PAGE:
June 5, 2022 at 7:26 am #77594xao.pandamoniumParticipant
I bought a pair of mustangs and a sunburst pair. The mustangs were dark colored (gray/black) and the sunbursts were one semi orange and one light yellow. I already had two seahorses, one black with silver saddles and the other one was a dark maroon/black. I also got 4 tiny ones, three dark and one white/brown which was pretty cool. In total, I have a total of 10 seahorses.
The big one that was in the tank for a few weeks (the maroon one) started turning lighter and lighter. It now stays between a yellow to beige mixed with yellow. I read that a seahorse will turn lighter to show dominance. That seahorse was and still is the biggest one.
But since that seahorse has turned lighter, some of the others followed. Not immediately, but it took a while. The yellow sunburst went dark as the majority of the seahorses were darker. The orange one is the only one that remained the same semi orange.
Then I noticed that the three small ones were getting lighter and lighter. One is actually a bright opaque white with some hints of tan. The other two smaller ones were turning yellow and one remained yellow while the other stayed a warm yellow/orange.
The black one with silver saddles turned a lot of different colors. It turned a burgundy, then a weird greenish yellow, then now a bright yellow with silver saddles. It’s staying yellow for now.
The mustangs went from gray/black to sometimes a dark yellow with some black/gray still in some areas. I feel like they’re trying to blend in with the herd, but they haven’t gotten there yet. The one yellow sunburst is having a hard time turning yellow too. It more resembles the mustangs. The mustangs and the once-yellow sunburst goes from dark to a dull yellow daily. I think in a few weeks, which is how long it took the black and silver one to turn, the others will become yellow too. The silver and yellow one goes from bright yellow to dull dark yellow and back and forth.
My question is, why is my seahorses turning yellow? I can understand the big one (a male) turning lighter for dominance, but does that mean that he influenced the others to turn yellow?
My tank is filled with tons of macro algae in the display tank. I’ve got three different kinds of red macro algae, some sea lettuce, green chaetomorpha, green leafy prolifera caulerpa, and a huge 6-inch dragon’s breath. I liked it full of plants. There’s yellow and orange plastic chains and bright orange and yellow polyurethane sponges for the seahorses to hitch on. I’ve got narsissus snails, two emerald crabs, two mandarin goby’s, lots of amphipods, thousands and thousands of copepods, and maybe 100 of marine ghost shrimp in all sizes. I find that the seahorses love to hunt.
I have fed them hawaiian shrimp, amphipods, ghost shrimp, live brine shrimp, frozen brine shrimp, frozen mysis shrimp, frozen reef plankton.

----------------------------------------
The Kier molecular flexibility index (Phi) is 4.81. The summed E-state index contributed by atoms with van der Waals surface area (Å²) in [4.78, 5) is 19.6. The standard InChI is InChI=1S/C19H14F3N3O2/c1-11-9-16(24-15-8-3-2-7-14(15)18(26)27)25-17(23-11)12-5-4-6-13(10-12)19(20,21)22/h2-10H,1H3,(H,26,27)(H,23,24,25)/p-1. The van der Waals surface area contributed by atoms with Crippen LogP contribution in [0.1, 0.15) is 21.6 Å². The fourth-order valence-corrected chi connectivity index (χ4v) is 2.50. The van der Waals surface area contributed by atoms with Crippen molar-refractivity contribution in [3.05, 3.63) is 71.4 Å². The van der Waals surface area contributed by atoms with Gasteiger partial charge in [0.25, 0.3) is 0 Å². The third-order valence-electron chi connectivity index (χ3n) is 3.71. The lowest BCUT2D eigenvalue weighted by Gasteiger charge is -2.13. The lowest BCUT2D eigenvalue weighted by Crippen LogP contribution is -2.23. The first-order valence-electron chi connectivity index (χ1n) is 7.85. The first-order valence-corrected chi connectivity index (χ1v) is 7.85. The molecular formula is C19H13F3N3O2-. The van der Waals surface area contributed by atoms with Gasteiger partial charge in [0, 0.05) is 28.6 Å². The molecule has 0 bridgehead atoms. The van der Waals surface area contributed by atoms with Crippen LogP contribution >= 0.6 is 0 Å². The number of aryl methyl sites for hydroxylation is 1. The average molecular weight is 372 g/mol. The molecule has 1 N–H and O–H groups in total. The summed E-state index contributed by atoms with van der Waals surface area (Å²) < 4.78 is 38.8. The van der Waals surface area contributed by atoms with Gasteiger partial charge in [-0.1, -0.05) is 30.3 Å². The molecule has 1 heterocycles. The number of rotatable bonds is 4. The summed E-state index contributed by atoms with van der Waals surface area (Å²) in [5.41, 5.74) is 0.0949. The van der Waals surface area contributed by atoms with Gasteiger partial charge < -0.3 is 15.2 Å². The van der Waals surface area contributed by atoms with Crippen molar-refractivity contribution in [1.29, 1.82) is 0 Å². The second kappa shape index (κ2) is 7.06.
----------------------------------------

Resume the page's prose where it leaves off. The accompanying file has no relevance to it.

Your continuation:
My water parameters are pretty good and normal. I keep the tank between 72-76 degrees, no higher than 76. The ammonia is good. I supplement my tank with sealab no 28.
The seahorses are all pretty healthy. They’re quite plump and growing. The males are showing their pouches. They’re all pretty happy and I get to watch them hunt and everything.
Will all my seahorses be yellow now, except for the orange one? I think at the rate they’re changing colors, I’ll soon have all yellowish seahorses with a yellow one and two white/tan ones. Thank you!June 11, 2022 at 12:52 pm #77955Pete GiwojnaModerator
No, I think it’s unlikely that you are going to end up with all of your seahorses adopting yellow coloration. Mustangs are normally dark in coloration, displaying brown or black colors more frequently. On the other hand, Sunbursts tend to display the sunset colors, and are most often yellow or orange in coloration.
But, as you know, seahorses are truly the chameleons of the sea with a propensity for changing color in response to a wide range of environmental factors, hormonal influences, and behavioral interactions. The mood of the seahorse is often reflected in the coloration it expresses at the moment. For example, when excited, seahorses typically brighten in coloration, reflecting a state of high arousal. They will often lighten in coloration or brighten up when eating, courting, or greeting, betraying their excitement. On the other hand, seahorses typically darken in response to stress, and fear, anxiety and distress are generally accompanied by dark, somber hues.
So, I suspect that you may see your ponies displaying a variety of colors in the long run, although it’s likely that some of them will always them will always have dark brown or black as their base coloration, while other members of your herd will display various shades of yellow and/or different shades of orange coloration. Altogether, that should make for an attractive group of seahorses with varied coloration at any given moment.
Best of luck with your outstanding herd of horses! I’m sure you will find them to be pretty ponies regardless of any transitory color changes they may display from time to time.
Pete Giwojna, Ocean Rider Tech SupportJune 19, 2022 at 1:34 pm #78355xao.pandamoniumParticipant
My herd is all yellow now. The big one is more orange but I think that’s just due to the algae on its skin. All in all, I now have 8 yellow seahorses, an orange sunburst, and 1 white/beige one. I think they’ll all stay that way for a while. The mustangs have been yellow for a week now without going dark anymore.
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